Stronger protections for addicts reporting overdoses added to House heroin bill, set for Friday floor vote

02/11/2015 03:42 PM

UPDATED FRANKFORT — The House Judiciary Committee unanimously passed an amended version of the chamber’s anti-heroin legislation on Wednesday, changing the bill’s Good Samaritan provision to guarantee users will not be charged with possession of drugs or paraphernalia if they report overdoses.

Rep. John Tilley, chairman of the judiciary committee and sponsor of House Bill 213, said the bill will likely get a floor vote Friday.

The amendment came after Gary Mendell, founder of Connecticut-based Shatterproof, testified that the Good Samaritan provision originally drafted in HB 213 would deter addicts from dialing 911 because the legislation would provide a defense rather than criminal immunity. Overdose victims also would have been afforded a similar criminal defense after undergoing treatment in the original version of HB 213.

The affect of increased access to naloxone, a drug used to reverse the heroin overdoses, for first responders would be limited and save fewer lives without a more protective Good Samaritan provision, said Mendell, who launched Shatterproof after his son’s 2011 suicide after 13 months of sobriety from a drug addiction.

“It’s not a matter of my personal opinion,” he said. “It’s pretty common sense. If someone is afraid they will be charged with a crime, for example possession of paraphernalia or possession of a controlled substance, they may not make that phone call.”

A handful of representatives expressed concerns with the amended Good Samaritan provision in HB 213, which cleared the judiciary panel on a 14-4 vote with four Republicans voting against the bill’s new language. The final version of HB 213, despite those misgivings, passed unanimously.

Rep. Robert Benvenuti was among those who voted against the amendment and said lawmakers would miss an opportunity to reach addicts when they interact with emergency responders.

“I’m not sure what value we bring in allowing somebody, a Good Samaritan under this bill, to walk from the scene when we have the opportunity to wrap that person, if you will, and to bring them to treatment because it seems to me that all these folks are at high risk of death,” said Benvenuti, R-Lexington.

“… I have great difficulty supporting anything where we have encountered somebody who is involved in heroin and we’re going to let them walk with the risk that the next night they might be the victim of an overdose or they might involve themselves in a crime involving an innocent party.”

Rep. Joni Jenkins, a co-sponsor of HB 213 whose nephew died of a heroin overdose in 2013, said she too wasn’t sold on the Good Samaritan amendment as recently as a week ago.

But addicts have a number of opportunities for treatment once they’re revived from a heroin overdose, she said.

“They’re going to be in an emergency vehicle, they’re going to go to the hospital, and there are plenty of points for intervention at the point,” said Jenkins, D-Louisville. “… We can intervene without charging them, I believe.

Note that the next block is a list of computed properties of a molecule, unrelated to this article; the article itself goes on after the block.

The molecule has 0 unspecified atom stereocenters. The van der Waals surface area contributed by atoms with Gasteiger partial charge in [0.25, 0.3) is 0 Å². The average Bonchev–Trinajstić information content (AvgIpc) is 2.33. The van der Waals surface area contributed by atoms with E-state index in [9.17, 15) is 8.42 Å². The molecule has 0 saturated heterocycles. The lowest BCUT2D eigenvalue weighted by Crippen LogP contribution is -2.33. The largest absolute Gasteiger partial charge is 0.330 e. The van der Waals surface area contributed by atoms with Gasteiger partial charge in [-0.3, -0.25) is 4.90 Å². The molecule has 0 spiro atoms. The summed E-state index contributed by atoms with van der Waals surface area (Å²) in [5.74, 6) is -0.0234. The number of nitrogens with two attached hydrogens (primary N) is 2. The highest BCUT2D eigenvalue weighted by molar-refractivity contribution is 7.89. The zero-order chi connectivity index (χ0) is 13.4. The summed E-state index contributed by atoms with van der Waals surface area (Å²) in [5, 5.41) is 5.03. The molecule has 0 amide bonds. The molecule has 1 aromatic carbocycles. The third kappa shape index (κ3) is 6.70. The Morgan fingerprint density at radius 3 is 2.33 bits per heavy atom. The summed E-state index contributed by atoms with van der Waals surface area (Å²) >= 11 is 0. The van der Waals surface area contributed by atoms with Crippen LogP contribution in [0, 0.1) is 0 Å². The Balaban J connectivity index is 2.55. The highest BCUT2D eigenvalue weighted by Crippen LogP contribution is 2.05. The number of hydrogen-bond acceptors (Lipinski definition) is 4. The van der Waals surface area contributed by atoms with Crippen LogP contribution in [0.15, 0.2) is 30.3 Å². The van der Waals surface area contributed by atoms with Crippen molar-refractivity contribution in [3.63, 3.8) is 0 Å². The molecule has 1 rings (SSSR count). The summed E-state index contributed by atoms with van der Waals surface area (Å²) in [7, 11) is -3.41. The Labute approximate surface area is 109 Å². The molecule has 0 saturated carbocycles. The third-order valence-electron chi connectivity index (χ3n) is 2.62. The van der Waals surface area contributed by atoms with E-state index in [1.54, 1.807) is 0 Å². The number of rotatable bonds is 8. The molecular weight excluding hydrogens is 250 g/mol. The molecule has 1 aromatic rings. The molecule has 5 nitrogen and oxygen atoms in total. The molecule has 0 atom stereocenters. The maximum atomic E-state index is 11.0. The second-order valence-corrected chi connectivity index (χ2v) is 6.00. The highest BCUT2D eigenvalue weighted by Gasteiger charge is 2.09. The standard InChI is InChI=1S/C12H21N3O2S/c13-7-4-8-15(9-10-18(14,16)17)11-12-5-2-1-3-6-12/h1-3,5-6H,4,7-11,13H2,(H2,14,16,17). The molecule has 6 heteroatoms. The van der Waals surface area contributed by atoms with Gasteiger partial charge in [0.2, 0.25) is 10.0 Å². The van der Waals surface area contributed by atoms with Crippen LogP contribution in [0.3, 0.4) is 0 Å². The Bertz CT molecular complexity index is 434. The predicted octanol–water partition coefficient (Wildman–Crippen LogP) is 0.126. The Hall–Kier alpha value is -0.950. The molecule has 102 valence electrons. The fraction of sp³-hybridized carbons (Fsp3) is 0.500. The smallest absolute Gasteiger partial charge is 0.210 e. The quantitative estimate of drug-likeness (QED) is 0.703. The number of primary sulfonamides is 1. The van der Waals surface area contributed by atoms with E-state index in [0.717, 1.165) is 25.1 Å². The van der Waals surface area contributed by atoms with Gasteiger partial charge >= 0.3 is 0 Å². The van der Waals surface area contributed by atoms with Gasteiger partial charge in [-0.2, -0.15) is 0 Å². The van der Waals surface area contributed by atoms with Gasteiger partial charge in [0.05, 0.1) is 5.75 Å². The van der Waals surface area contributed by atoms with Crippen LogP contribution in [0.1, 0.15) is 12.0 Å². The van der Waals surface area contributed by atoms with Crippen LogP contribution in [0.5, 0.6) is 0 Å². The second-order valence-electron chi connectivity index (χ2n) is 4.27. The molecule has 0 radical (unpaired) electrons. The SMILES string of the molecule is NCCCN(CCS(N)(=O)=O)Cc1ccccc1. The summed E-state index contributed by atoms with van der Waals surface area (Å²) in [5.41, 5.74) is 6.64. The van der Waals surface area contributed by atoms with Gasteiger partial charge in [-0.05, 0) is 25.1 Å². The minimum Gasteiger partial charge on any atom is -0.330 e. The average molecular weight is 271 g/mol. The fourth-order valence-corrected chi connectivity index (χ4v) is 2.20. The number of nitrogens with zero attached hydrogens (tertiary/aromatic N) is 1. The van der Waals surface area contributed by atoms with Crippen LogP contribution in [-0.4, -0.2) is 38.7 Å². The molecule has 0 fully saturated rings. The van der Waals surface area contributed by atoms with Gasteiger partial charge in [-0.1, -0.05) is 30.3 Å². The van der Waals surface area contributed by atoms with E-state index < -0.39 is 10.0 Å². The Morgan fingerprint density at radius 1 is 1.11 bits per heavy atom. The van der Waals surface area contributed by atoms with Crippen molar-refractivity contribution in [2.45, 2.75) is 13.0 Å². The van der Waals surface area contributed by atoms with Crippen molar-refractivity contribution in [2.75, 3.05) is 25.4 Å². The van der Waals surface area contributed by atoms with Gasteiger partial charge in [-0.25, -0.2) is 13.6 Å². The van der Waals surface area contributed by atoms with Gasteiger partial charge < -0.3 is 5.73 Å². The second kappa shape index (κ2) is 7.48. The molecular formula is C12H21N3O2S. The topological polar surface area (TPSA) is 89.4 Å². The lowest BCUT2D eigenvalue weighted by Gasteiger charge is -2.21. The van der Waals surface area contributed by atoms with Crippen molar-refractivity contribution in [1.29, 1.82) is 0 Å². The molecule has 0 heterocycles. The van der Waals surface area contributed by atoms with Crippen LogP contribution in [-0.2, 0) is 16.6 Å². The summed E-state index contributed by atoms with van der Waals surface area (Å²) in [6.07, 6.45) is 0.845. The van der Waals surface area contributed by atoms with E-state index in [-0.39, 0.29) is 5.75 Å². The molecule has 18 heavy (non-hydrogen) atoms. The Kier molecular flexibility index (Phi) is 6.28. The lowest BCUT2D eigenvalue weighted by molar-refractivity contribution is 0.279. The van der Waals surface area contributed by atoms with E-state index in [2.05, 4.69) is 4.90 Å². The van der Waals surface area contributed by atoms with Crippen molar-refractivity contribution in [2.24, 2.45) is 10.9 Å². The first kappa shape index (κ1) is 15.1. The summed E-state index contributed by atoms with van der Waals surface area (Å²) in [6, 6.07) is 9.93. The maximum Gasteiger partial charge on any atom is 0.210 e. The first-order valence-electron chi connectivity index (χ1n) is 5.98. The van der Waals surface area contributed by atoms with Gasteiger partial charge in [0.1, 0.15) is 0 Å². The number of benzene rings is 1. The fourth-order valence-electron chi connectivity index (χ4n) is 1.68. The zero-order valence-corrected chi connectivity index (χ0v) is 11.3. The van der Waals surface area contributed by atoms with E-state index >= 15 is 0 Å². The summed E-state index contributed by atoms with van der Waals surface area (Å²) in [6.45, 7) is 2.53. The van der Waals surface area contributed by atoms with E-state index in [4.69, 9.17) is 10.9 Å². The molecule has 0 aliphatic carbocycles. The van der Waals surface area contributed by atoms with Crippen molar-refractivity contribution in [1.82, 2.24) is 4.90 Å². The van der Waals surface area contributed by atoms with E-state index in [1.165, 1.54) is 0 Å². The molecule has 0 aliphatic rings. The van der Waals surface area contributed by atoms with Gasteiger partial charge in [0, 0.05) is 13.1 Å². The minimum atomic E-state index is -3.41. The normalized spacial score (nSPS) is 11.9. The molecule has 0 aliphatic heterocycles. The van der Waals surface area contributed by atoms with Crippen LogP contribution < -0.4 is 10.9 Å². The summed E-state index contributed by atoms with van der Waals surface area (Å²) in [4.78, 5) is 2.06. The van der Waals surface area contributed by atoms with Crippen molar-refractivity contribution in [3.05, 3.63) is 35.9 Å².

Tilley, D-Hopkinsville, said he did not expect the committee amendment to hurt the bill’s chances through the House, although a number of floor amendments could be considered during a final floor vote.

The judiciary committee had a second amendment regarding the legislation’s needle exchange program that did not get considered because the panel ran out of time and “I don’t think it can be covered in 30 seconds,” said Tilley, a proponent for local needle-exchange programs to reduce blood-borne illnesses and start the intervention process.

“Heroin and opiates, prescription pills have caused a 1,600 percent increase in the last few years in hepatitis C, which costs on average $100,000 to treat in this commonwealth and most of that’s Medicaid money paid by taxpayers,” he added.

Tilley said HB 213 has enough support to pass the House, and both Democrats and Republicans will discuss the newly adopted Good Samaritan provision before Friday’s planned floor vote.

Still, he said he understood concerns raised during Wednesday’s committee hearing.

“We’ve got to force our addicted population and our sons and daughters into treatment,” Tilley said. “Sometimes just interventions don’t work. Sometimes it takes a hammer, sometimes it takes that judge, that sentence hanging over their head to get them into treatment.”

HB 213 differs little from the Senate’s version of anti-heroin legislation in Senate Bill 5, which unanimously passed the GOP-led chamber during the session’s first week, Tilley said.

The two bills, however, offer different visions of how heroin traffickers should be sentenced. SB 5 raises penalties against anyone convicted of selling the drug while HB 213 would create three felony tiers to differentiate between those pushing heroin to feed their own addictions and those moving high volumes of the drug.

Other differences between the bills include the optional needle-exchange program and the newly adopted Good Samaritan provision in HB 213.

Senate President Robert Stivers, R-Manchester, called the House’s decision to craft its own anti-heroin bill rather than amending SB 5 “a positive step towards entering into a dialogue.”

“It takes two to have a discussion, and it has appeared only the Senate was talking in the past three years until now,” he said. “So we welcome the opportunity to start the process.”

Pure Politics reporter Don Weber contributed to this report.


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